Hey everyone 👋.
I thought it would be nice to observe, commemorate and even celebrate that today is Windrush Day. It was first introduced in 2018, on the 70th anniversary of the Windrush migration. It was instituted following a successful campaign led by Patrick Vernon 👏.
On 22 June 1948, 492 Caribbean people were brought to Tilbury Docks, Essex, in the UK, on the Empire Windrush ship. News reports at the time reported that the number of people was 492, but the ship's records show that the ship was carrying 1,027 passengers. According to the passenger lists, 802 of those on board the ship gave their last country of residence as somewhere in the Caribbean. After World War II, the United Kingdom's economy needed to be repaired. To do so, the British government recruited Afro-Caribbean migrants and offered them jobs. These jobs included the production of steel, coal, iron, and food, and also jobs in the service sector, such as running public transport and staffing the new National Health Service in the United Kingdom.
The first Afro-Caribbean immigrants in the United Kingdom were faced with extreme intolerance from the majority of the white population. Although Afro-Caribbean migrants were encouraged to settle in the United Kingdom and take up employment to relieve the labour market by the authorities, many early immigrants were denied access to private employment and accommodation because of the colour of their skin. Black people were also banned from many pubs, clubs, and even churches.
To add to the second paragraph, I know of, which I'm sure many others do, a significant example of these Afro-Caribbean migrants being rejected for work. The Bristol Bus Boycott of 1963 arose from the refusal of the Bristol Omnibus Company to employ black or Asian bus crews in the city of Bristol, England.
Led by another brilliant campaigner and youth worker, Paul Stephenson, and the West Indian Development Council, the boycott of the company’s buses by Bristolians lasted for four months until the company backed down and overturned the colour bar.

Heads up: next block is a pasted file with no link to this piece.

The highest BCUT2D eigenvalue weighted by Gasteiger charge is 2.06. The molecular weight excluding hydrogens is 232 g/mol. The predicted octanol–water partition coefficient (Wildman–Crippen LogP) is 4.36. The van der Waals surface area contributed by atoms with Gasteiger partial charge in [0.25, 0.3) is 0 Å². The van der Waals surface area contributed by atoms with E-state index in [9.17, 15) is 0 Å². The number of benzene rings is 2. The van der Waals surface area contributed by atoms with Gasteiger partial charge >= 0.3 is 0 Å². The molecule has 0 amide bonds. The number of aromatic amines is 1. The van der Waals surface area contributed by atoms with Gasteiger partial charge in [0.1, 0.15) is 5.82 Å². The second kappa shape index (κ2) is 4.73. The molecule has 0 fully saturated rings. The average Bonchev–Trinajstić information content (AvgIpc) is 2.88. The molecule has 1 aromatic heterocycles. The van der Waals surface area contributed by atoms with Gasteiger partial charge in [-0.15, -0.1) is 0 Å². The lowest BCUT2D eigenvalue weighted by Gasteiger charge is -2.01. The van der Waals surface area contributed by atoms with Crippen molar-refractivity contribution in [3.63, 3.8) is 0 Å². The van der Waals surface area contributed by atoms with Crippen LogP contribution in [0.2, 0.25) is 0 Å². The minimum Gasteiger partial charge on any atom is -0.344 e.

The Bristol Bus Boycott was considered by some to have been influential in the passing of the Race Relations Act 1965 which made “racial discrimination unlawful in public places” and the Race Relations Act 1968, which extended the provisions to employment and housing.
Patrick Vernon was the first to call for the commemoration of "Windrush Day", to recognise the migrant contribution to UK society, on the day when the first big group of post-war migrants from the West Indies arrived in Britain.
Vernon first launched a petition to this effect in 2013, which was followed by a further campaign in 2018, at the height of the Windrush scandal. Official backing was given when it was subsequently announced by the government that an annual Windrush Day would be celebrated on 22 June, supported by a grant of up to £500,000, to recognise and honour the contribution of the Windrush Generation and their descendants and to "keep their legacy alive for future generations, ensuring that we all celebrate the diversity of Britain's history."
The annual grant would have been rewarded to numerous communities across the UK, to help launch projects like art lessons, public celebrations, community activities or developing the educational and entrepreneurial skills of young people from Britain’s Caribbean Community and their peers.
So, my suggestion would be, is to have a search online and see what your local communities are doing to celebrate Windrush Day. Hopefully, there's something nearby or even online that everyone can participate in.
Are members doing anything to celebrate? Any personal histories to share? Stories you know of or experiences? I, and I'm sure other community members, would love to read below 😊.